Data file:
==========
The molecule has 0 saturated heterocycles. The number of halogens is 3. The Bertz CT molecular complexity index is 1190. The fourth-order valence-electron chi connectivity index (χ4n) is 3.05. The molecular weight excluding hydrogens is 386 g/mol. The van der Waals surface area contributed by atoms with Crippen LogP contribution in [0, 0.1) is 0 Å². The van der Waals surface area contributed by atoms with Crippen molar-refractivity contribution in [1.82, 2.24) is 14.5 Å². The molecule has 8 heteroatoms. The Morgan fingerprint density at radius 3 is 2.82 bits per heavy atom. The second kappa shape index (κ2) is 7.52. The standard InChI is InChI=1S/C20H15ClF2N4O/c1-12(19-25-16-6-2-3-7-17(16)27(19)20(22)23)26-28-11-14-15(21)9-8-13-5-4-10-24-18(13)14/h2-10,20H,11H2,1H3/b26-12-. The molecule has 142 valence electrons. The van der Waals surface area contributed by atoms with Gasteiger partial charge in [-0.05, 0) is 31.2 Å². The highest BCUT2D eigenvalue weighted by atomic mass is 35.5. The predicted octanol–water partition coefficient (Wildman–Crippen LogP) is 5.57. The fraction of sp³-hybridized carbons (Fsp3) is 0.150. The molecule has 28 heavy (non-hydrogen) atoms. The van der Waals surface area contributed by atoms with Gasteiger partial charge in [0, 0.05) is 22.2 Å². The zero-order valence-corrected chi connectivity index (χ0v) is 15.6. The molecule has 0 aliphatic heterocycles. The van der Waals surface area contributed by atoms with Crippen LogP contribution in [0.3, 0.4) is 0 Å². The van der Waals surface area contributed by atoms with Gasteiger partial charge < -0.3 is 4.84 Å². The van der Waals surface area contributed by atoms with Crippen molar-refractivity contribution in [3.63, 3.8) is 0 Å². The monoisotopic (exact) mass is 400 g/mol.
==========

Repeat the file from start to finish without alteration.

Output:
The molecule has 0 saturated heterocycles. The number of halogens is 3. The Bertz CT molecular complexity index is 1190. The fourth-order valence-electron chi connectivity index (χ4n) is 3.05. The molecular weight excluding hydrogens is 386 g/mol. The van der Waals surface area contributed by atoms with Crippen LogP contribution in [0, 0.1) is 0 Å². The van der Waals surface area contributed by atoms with Crippen molar-refractivity contribution in [1.82, 2.24) is 14.5 Å². The molecule has 8 heteroatoms. The Morgan fingerprint density at radius 3 is 2.82 bits per heavy atom. The second kappa shape index (κ2) is 7.52. The standard InChI is InChI=1S/C20H15ClF2N4O/c1-12(19-25-16-6-2-3-7-17(16)27(19)20(22)23)26-28-11-14-15(21)9-8-13-5-4-10-24-18(13)14/h2-10,20H,11H2,1H3/b26-12-. The molecule has 142 valence electrons. The van der Waals surface area contributed by atoms with Gasteiger partial charge in [-0.05, 0) is 31.2 Å². The highest BCUT2D eigenvalue weighted by atomic mass is 35.5. The predicted octanol–water partition coefficient (Wildman–Crippen LogP) is 5.57. The fraction of sp³-hybridized carbons (Fsp3) is 0.150. The molecule has 28 heavy (non-hydrogen) atoms. The van der Waals surface area contributed by atoms with Gasteiger partial charge in [0, 0.05) is 22.2 Å². The zero-order valence-corrected chi connectivity index (χ0v) is 15.6. The molecule has 0 aliphatic heterocycles. The van der Waals surface area contributed by atoms with Crippen LogP contribution in [0.3, 0.4) is 0 Å². The van der Waals surface area contributed by atoms with Gasteiger partial charge < -0.3 is 4.84 Å². The van der Waals surface area contributed by atoms with Crippen molar-refractivity contribution in [3.63, 3.8) is 0 Å². The monoisotopic (exact) mass is 400 g/mol.